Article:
Current issues of ACP Journal Club are published in Annals of Internal Medicine


Therapeutics

Parental education and guided self-management of asthma or wheeze in preschool children were not effective

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ACP J Club. 2002 Sept-Oct;137:64. doi:10.7326/ACPJC-2002-137-2-064


Source Citation

Stevens CA, Wesseldine LJ, Couriel JM, et al. Parental education and guided self-management of asthma and wheezing in the pre-school child: a randomised controlled trial. Thorax. 2002 Jan;57:39-44. [PubMed ID: 11809988]


Abstract

Question

What is the effectiveness of an educational intervention for parents of preschool children who have had a recent episode of acute asthma?

Design

Randomized {allocation concealed*}†, blinded {clinicians, participants, data collectors, and outcome assessors}†,* controlled trial with 1-year follow-up.

Setting

2 children’s hospitals in England, United Kingdom (Leicester and Manchester).

Patients

200 children between 18 months and 5 years (median age 32 mo, 67% boys) were recruited at the time of admission to a children’s ward or at attendance at an accident and emergency department (AED) or children’s assessment unit (CAU) with a primary diagnosis of acute severe asthma or wheezing. Follow-up was 94%.

Intervention

Children were allocated to an intervention group (n = 99) or a control group (n = 101). The intervention included a general educational booklet about asthma in preschool children that discussed symptoms, triggers and how to avoid them, and asthma treatment; a written, guided self-management plan with instructions on when to use rescue medication, what to do if asthma worsens, and signs of severe asthma and appropriate action to take; and two 20-minute structured individual educational sessions (1 mo apart) given by a specialist respiratory nurse. The control group received usual medical and nursing care.

Main outcome measures

Rates of general practitioner (GP) consultations, hospital readmissions, and attendances at an AED or CAU; children’s perceived disability; caregiver’s quality of life; and parental knowledge of asthma.

Main results

Analysis was by intention to treat. The intervention and control groups did not differ for the mean number of GP consultations per child per year (3.87 vs 4.13, mean difference −0.26, 95% CI −1.34 to 0.81, P = 0.63) or rates of hospital readmissions or AED or CAU attendances (Table). Groups did not differ for children’s perceived disability, caregiver’s quality of life, parental knowledge of asthma, or confidence of parents or caregivers in caring for the child, and no appreciable trends existed in favor of treatment for any of these measures.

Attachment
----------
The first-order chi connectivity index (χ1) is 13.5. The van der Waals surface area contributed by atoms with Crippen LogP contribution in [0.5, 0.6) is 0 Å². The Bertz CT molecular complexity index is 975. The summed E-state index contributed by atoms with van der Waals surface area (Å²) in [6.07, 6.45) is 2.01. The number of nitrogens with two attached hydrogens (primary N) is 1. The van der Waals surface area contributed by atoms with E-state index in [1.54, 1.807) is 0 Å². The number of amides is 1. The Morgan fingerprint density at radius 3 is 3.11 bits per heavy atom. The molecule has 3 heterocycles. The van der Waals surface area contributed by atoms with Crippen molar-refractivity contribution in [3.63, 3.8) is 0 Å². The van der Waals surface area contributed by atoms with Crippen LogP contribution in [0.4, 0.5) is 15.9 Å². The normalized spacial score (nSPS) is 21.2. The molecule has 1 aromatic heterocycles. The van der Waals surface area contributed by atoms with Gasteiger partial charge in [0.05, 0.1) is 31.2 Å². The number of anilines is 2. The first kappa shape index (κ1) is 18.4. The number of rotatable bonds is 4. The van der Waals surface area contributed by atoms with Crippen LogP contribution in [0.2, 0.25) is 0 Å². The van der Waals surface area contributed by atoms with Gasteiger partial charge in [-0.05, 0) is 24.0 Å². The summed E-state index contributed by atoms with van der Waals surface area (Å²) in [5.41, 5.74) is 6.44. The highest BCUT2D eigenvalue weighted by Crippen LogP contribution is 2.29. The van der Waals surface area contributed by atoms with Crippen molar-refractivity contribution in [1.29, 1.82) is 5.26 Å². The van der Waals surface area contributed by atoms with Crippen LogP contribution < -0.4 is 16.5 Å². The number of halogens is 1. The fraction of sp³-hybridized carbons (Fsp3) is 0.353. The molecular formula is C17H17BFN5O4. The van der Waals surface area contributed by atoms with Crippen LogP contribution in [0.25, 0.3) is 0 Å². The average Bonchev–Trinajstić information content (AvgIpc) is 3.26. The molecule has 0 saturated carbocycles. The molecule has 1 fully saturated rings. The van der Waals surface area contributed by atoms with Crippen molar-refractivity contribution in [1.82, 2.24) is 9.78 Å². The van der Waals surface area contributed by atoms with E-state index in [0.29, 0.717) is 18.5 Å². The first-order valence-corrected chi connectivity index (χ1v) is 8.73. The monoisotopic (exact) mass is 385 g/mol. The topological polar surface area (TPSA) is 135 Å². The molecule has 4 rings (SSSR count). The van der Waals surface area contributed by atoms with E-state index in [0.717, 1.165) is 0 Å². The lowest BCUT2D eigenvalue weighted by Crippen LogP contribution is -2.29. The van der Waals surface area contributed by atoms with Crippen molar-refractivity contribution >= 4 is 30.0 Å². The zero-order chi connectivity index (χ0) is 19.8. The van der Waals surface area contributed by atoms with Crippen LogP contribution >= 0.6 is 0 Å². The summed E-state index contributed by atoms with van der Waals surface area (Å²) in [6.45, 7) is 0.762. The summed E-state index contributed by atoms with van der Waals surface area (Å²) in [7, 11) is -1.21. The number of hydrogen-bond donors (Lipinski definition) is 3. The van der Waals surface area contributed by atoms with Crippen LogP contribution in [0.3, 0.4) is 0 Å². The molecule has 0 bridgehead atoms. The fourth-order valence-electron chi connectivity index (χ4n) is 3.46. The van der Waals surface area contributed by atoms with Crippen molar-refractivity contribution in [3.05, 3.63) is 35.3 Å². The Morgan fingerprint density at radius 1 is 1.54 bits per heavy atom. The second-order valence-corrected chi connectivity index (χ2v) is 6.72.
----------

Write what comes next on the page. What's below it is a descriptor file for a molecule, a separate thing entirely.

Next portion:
Conclusion

For parents of preschool children who have had a recent hospital visit for asthma or wheeze, an educational intervention with a written, guided self-management plan was not effective.

*See Glossary.

†Information provided by author.

Source of funding: NHS Executive Mother and Child Health Programme.

For correspondence: Professor M. Silverman, University of Leicester, Leicester, England, UK. E-mail ms70@le.ac.uk.


Table. An educational intervention and guided self-management plan vs usual care for parents of preschool children after a recent hospital visit for asthma or wheeze‡

Outcomes at 1 y Intervention Usual care RRI (95% CI) NNH
Hospital readmissions 26% 19% 40% (−17 to 135) Not significant
RRR (CI) NNT
AED or CAU attendances 17% 19% 9% (−64 to 49) Not significant

‡AED = accident and emergency department; CAU = children’s assessment unit. Other abbreviations defined in Glossary; RRI, RRR, NNH, NNT, and CI calculated from data in article.


Commentary

Why did this well-designed study by Stevens and colleagues yield a negative result? Children with higher baseline morbidity were appropriately selected, the educational session reviewed key elements, and the power was acceptable. Perhaps the magnitude of difference in effects sought was unrealistically large, although smaller effects may not warrant the organizational effort required for the intervention.

Four other factors may have contributed to the negative result. First, the evidence supporting the key element of the intervention—administration of oral prednisolone with asthma worsening—is based on a single, dated randomized controlled trial (1). Thus, the recommended management strategy may be ineffective.

Second, the treating physician’s endorsement of the recommendations made at the educational sessions is a key element for patient adherence (2). In this study, 10% of intervention-group patients were not prescribed short-acting inhaled β2-agonists; no mention is made about the percentage of patients actually prescribed oral prednisolone for the next cold.

Third, the authors provide little information about parental compliance with instructions on how to respond to asthma worsening.

Fourth, while visits for GP reevaluation are clearly part of resource use, combining them with repeated attendance to the ED and the rate of unscheduled GP consultations would reduce the power of the study to detect differences in the latter events.

The main lesson to be drawn from this well-designed trial is that one size does not fit all (i.e., what works for older children and adults does not necessarily apply to younger children). More trials are needed to address the special needs of preschool-aged children.

Francine Ducharme, MD, MSc
McGill University
The Montreal Children’s HospitalMontreal, Quebec, Canada


References

1. McKean M, Ducharme FM. Inhaled steroids for episodic viral wheeze of childhood. Cochrane Database Syst Rev. 2000;(2):CD001107. [PubMed ID: 10796596]

2. Haby MM, Waters E, Robertson CF, Gibson PG, Ducharme FM. Interventions for educating children who have attended the emergency room for asthma. Cochrane Database Syst Rev. 2001;(1):CD001290. [PubMed ID: 11279713]